Growing up in a quiet part of north London in the 90’s, Daughter (Elena Tonra) spent her days listening to her parent’s vinyl collections and older brother’s rock CDs. She later discovered the beauty of acoustic and folk inspired music and started to create stories and poems which formed the skeletons of her songs.
Wearing clothes that old people may well have died in, and a bowl-cut the Beatles would be proud of, Daughter tells tales of ghosts, drowning lovers and setting fire to her insides for fun. Daughter’s haunting voice and delicate guitar playing make her live performances spell-binding and often difficult to breathe. She talks about unrequited love, lost hope and death… in the prettiest way imaginable. Elena talked with Amy about music so beautiful it makes me weep with joy.
TDOA: I can’t even begin to put you in the same category with other singers, vocally. Who do you think you sound like?
ET: I have no idea. I think it’s difficult to answer this question myself. When I hear myself all I can hear is “oh that note was a bit flat” or “that sounds a bit croaky” … you’re asking a very self-critical individual I’m afraid. Though my mum says I sound like Marilyn Monroe. Hahaha.
TDOA: I absolutely love the simplicity of your sound – why do you think it is that way?
ET: I think its hard to be musically complicated when it’s just me with a guitar. I’ve always been influenced by songs where the singer is exposed. I suppose for the music I’ve made so far I’ve never needed anything complicated. But now is definitely the time for me to start experimenting with a bigger sound.
TDOA: I love the finger-picking. Is this just how you learned, or does it add a specific feel?
ET: Strangely enough when I taught myself guitar, finger-picking was the easiest thing for me to get my head around.
TDOA: Can you tell me a bit about this ‘Demo EP’ that you’re offering free on your Myspace? A lot of musicians have had success with releasing music for free, but it’s a bit scary to not get paid for your art. What do you perceive to be the value in doing it?
ET: Oh I’m very used to not getting paid for my art. Starting out as a musician in London is not a great earner. With the E.P I just wanted to throw it out and see if anyone listened to it. They are all rough versions of my songs. I didn’t want anyone to have to pay to listen to them. That way if anyone hates it they aren’t out of pocket and if anyone loves it… well that’s a money-can’t-buy achievement.
TDOA: I really loved listening to songs that I could find from the Communion compilation. Who are some of your favorite Brit folk acts?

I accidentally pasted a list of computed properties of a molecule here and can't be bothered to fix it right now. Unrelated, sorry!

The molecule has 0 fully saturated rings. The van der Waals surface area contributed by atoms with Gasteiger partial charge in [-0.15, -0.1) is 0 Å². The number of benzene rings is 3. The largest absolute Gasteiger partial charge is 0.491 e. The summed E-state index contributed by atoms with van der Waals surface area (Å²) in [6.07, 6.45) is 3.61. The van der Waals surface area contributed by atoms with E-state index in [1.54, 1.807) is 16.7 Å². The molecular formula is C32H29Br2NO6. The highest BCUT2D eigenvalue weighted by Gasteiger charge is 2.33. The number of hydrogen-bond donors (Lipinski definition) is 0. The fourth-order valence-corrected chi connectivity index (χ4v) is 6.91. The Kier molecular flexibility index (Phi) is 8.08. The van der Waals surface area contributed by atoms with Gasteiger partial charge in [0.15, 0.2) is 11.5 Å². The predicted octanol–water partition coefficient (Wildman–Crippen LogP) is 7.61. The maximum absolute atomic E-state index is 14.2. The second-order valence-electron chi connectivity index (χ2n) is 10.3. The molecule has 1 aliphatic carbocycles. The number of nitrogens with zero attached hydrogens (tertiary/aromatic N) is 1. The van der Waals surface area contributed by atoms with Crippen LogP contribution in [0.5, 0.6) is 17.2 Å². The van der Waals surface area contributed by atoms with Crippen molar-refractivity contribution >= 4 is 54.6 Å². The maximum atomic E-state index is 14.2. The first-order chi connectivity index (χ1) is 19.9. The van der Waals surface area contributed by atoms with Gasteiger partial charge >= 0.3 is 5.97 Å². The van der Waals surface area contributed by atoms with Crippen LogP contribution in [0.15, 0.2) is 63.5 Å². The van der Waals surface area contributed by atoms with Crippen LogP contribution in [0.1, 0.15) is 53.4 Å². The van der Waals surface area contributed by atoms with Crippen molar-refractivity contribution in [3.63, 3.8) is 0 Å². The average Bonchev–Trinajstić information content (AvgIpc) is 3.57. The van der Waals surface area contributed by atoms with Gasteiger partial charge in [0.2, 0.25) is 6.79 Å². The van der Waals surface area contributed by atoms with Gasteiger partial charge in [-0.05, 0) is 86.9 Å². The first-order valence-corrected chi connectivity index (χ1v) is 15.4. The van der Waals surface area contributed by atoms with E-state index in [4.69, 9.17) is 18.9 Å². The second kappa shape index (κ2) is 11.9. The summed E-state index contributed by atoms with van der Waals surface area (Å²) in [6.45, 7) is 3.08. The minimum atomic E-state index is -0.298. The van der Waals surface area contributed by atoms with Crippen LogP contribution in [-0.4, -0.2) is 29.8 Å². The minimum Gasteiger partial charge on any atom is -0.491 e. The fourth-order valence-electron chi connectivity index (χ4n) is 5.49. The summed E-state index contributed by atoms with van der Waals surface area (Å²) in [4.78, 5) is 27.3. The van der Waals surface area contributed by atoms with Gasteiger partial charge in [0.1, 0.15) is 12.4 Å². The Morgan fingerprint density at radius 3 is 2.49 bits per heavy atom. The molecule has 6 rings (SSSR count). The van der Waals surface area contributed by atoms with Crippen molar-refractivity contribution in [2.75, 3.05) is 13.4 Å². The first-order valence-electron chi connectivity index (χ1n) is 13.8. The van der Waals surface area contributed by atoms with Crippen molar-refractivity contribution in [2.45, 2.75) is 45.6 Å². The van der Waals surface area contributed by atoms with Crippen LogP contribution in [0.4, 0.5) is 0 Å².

ET: I’m not sure what counts as “Brit folk”… I don’t know. Oh these genres confuse me so!! But two of my favourite acts at the moment are George Frakes and Andrew Davie. To be honest I think every song on the Communion Compilation was beautiful. Pick any of the artists on there and I don’t think you can go wrong.
TDOA: What do you think the music industry is like for women today? The folk scene?
ET: I think it’s good. I don’t think it’s been unkind to women. I think people harp on about having to prove themselves because they are females trying to ‘make it’. If you’re good at what you do, people will listen to you. If you’re rubbish and whine all the time… no one will care.
TDOA: Who is Peter? This is my favorite song I’ve heard thus far. He’s a lucky shmuck (even if a jerk) to have such an incredible song written about him.
ET: He is Peter Pan. I am Wendy.
TDOA: Why do you write? I know that seems like a really generic question, but I really am interested in the answer.
ET: I’m not sure why. Its like therapy I think. I’m a very emotional person so I need to let that out through writing. Otherwise I’d be crying all the time! I usually write when I’m drunk. It’s when you’re most free, you don’t have the restrictions of a sober mind therefore you become more open, creative and imaginative. Only nuisance is trying to work out what the bloody hell you’ve written the next day…
TDOA: What’s next for you? Is there a full-length in the works?
To learn more about Daughter, visit her Facebook page!
ET: Definitely a full-length in the pipe-line. At the moment i’m working with Igor and we’re going to release another E.P with his beautiful brain involved. I have no idea what it’s going to sound like yet, but that is what’s most exciting.
See her live!
FEB 10 Borderline London
FEB 13 Hoxton Bar And Kitchen London
FEB 17 The Bedford Balham
FEB 23 Windmill Brixton
FEB 24 St Stephen Church London
MAR 3 Garage Highbury London